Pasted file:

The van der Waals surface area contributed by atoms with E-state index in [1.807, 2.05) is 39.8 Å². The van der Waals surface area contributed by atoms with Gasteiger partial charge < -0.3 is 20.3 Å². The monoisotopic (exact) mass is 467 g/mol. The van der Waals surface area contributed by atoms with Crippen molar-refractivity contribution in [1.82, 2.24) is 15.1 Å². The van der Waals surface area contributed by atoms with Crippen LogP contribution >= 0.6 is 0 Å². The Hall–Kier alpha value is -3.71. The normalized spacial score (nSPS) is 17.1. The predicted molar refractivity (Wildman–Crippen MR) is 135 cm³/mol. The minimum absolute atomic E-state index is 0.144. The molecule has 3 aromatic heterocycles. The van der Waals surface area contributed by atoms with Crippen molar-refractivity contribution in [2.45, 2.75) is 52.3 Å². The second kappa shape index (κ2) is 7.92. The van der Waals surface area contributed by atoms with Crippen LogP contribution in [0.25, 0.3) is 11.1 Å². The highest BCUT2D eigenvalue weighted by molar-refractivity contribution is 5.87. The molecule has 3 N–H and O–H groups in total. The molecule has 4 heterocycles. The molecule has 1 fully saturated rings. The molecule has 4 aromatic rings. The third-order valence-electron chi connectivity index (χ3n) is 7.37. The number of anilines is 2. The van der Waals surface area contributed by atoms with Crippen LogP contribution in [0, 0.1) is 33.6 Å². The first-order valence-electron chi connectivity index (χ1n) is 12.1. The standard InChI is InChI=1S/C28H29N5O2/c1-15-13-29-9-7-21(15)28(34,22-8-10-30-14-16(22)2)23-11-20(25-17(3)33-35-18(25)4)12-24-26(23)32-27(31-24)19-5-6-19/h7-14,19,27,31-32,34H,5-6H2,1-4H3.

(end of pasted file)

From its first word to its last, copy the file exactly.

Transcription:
The van der Waals surface area contributed by atoms with E-state index in [1.807, 2.05) is 39.8 Å². The van der Waals surface area contributed by atoms with Gasteiger partial charge < -0.3 is 20.3 Å². The monoisotopic (exact) mass is 467 g/mol. The van der Waals surface area contributed by atoms with Crippen molar-refractivity contribution in [1.82, 2.24) is 15.1 Å². The van der Waals surface area contributed by atoms with Crippen LogP contribution >= 0.6 is 0 Å². The Hall–Kier alpha value is -3.71. The normalized spacial score (nSPS) is 17.1. The predicted molar refractivity (Wildman–Crippen MR) is 135 cm³/mol. The minimum absolute atomic E-state index is 0.144. The molecule has 3 aromatic heterocycles. The van der Waals surface area contributed by atoms with Crippen molar-refractivity contribution in [2.45, 2.75) is 52.3 Å². The second kappa shape index (κ2) is 7.92. The van der Waals surface area contributed by atoms with Crippen LogP contribution in [0.25, 0.3) is 11.1 Å². The highest BCUT2D eigenvalue weighted by molar-refractivity contribution is 5.87. The molecule has 3 N–H and O–H groups in total. The molecule has 4 heterocycles. The molecule has 1 fully saturated rings. The molecule has 4 aromatic rings. The third-order valence-electron chi connectivity index (χ3n) is 7.37. The number of anilines is 2. The van der Waals surface area contributed by atoms with Crippen LogP contribution in [0, 0.1) is 33.6 Å². The first-order valence-electron chi connectivity index (χ1n) is 12.1. The standard InChI is InChI=1S/C28H29N5O2/c1-15-13-29-9-7-21(15)28(34,22-8-10-30-14-16(22)2)23-11-20(25-17(3)33-35-18(25)4)12-24-26(23)32-27(31-24)19-5-6-19/h7-14,19,27,31-32,34H,5-6H2,1-4H3.